Abstract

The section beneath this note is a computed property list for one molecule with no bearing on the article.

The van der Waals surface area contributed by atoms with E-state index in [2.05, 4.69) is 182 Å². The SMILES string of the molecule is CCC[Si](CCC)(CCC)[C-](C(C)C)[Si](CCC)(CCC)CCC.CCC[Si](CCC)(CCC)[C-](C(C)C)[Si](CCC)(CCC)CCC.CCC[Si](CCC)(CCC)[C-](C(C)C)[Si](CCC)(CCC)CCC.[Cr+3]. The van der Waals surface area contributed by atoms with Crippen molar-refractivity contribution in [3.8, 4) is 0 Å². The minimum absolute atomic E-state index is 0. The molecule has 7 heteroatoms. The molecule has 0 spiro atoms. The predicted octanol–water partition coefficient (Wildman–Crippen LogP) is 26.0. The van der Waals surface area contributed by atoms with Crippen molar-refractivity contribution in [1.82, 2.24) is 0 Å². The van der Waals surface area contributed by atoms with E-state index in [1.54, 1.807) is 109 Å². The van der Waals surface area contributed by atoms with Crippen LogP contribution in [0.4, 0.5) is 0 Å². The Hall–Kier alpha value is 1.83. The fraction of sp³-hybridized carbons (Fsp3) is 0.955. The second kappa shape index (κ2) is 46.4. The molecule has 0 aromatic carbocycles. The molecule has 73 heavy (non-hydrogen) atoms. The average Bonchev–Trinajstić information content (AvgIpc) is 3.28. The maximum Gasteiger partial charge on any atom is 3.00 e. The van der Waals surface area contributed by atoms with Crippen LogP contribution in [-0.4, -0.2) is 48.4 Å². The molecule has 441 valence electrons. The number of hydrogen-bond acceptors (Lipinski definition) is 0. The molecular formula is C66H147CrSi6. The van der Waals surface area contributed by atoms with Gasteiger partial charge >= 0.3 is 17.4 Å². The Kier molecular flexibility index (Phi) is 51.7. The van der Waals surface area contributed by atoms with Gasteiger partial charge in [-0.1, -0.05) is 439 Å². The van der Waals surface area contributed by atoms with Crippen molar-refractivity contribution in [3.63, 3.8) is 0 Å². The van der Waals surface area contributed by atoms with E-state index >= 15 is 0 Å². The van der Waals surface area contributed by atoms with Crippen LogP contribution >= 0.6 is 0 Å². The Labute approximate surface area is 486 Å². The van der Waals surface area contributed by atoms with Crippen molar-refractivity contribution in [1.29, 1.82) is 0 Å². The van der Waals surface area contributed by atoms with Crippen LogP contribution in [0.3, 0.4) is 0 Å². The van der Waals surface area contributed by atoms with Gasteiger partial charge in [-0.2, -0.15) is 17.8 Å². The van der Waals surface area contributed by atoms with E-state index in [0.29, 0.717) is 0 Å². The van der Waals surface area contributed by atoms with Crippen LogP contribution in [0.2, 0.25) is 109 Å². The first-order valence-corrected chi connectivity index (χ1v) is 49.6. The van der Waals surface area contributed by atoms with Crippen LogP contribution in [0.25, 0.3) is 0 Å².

Although polygonal fault systems and related features are common in fine-grained sediments in modern submarine basins and have been studied in basins worldwide using three-dimensional (3-D) seismic data, extensive on-land exposures have remained elusive. We report here on the discovery of a polygonal fault system occurring in nearly continuous surface exposure over ∼900 km2 in chalk of the Cretaceous Khoman Formation near Farafra Oasis, Egypt. Field exposures reveal polygon boundaries defined by clusters of dozens of normal faults with strongly grooved fault surfaces and coarse calcite veins along faults with evidence for multiple fluid flow events. Geometric patterns and fault intersections reveal that mechanically interacting normal faults with multiple orientations were active contemporaneously in a horizontal strain field that was essentially isotropic and extensional. We interpret the very steep dips (∼80°) to reflect fault initiation in response to elevated pore fluid pressures. In the uppermost part of the Khoman Formation, a terrain of isolated circular structures displaying shallow inward dips overlies the polygonal fault network. The spatial relationship to the underlying faults is consistent with these small circular basins having formed as fluid escape structures as the polygonal fault system evolved. Outcrops in the Khoman Formation provide an unprecedented look into the 3-D geometry of a polygonal fault system, providing context for the analysis of analogous systems in marine basins and other on-land exposures.

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